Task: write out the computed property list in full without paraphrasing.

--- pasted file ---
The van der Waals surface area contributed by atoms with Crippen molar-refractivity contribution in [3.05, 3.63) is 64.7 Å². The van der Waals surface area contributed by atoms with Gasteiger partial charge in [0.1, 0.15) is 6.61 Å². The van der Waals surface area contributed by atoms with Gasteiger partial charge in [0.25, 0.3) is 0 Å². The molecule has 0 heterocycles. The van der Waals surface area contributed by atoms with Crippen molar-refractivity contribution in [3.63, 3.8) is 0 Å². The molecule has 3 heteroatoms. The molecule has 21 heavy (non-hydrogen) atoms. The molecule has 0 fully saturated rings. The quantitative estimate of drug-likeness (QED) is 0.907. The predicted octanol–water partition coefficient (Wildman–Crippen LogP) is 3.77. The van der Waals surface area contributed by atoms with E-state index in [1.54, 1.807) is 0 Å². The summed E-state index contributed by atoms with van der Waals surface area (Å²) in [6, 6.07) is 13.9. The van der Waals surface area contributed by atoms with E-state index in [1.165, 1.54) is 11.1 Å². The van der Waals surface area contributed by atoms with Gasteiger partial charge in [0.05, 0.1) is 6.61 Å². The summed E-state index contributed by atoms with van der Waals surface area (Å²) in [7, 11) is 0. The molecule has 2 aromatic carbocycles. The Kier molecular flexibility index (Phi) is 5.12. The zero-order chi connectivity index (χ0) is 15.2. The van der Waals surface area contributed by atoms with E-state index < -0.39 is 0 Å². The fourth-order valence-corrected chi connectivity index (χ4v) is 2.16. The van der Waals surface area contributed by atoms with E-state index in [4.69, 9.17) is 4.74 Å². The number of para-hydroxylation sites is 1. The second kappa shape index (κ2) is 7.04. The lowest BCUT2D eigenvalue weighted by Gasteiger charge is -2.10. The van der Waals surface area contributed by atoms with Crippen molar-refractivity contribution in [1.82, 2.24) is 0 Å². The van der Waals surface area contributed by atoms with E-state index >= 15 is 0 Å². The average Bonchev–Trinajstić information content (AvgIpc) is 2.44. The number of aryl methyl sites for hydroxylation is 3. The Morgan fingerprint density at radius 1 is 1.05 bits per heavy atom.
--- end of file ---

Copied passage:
The van der Waals surface area contributed by atoms with Crippen molar-refractivity contribution in [3.05, 3.63) is 64.7 Å². The van der Waals surface area contributed by atoms with Gasteiger partial charge in [0.1, 0.15) is 6.61 Å². The van der Waals surface area contributed by atoms with Gasteiger partial charge in [0.25, 0.3) is 0 Å². The molecule has 0 heterocycles. The van der Waals surface area contributed by atoms with Crippen molar-refractivity contribution in [3.63, 3.8) is 0 Å². The molecule has 3 heteroatoms. The molecule has 21 heavy (non-hydrogen) atoms. The molecule has 0 fully saturated rings. The quantitative estimate of drug-likeness (QED) is 0.907. The predicted octanol–water partition coefficient (Wildman–Crippen LogP) is 3.77. The van der Waals surface area contributed by atoms with E-state index in [1.54, 1.807) is 0 Å². The summed E-state index contributed by atoms with van der Waals surface area (Å²) in [6, 6.07) is 13.9. The van der Waals surface area contributed by atoms with E-state index in [1.165, 1.54) is 11.1 Å². The van der Waals surface area contributed by atoms with Gasteiger partial charge in [0.05, 0.1) is 6.61 Å². The summed E-state index contributed by atoms with van der Waals surface area (Å²) in [7, 11) is 0. The molecule has 2 aromatic carbocycles. The Kier molecular flexibility index (Phi) is 5.12. The zero-order chi connectivity index (χ0) is 15.2. The van der Waals surface area contributed by atoms with E-state index < -0.39 is 0 Å². The fourth-order valence-corrected chi connectivity index (χ4v) is 2.16. The van der Waals surface area contributed by atoms with E-state index in [4.69, 9.17) is 4.74 Å². The number of para-hydroxylation sites is 1. The second kappa shape index (κ2) is 7.04. The lowest BCUT2D eigenvalue weighted by Gasteiger charge is -2.10. The van der Waals surface area contributed by atoms with Crippen molar-refractivity contribution in [1.82, 2.24) is 0 Å². The van der Waals surface area contributed by atoms with E-state index >= 15 is 0 Å². The average Bonchev–Trinajstić information content (AvgIpc) is 2.44. The number of aryl methyl sites for hydroxylation is 3. The Morgan fingerprint density at radius 1 is 1.05 bits per heavy atom.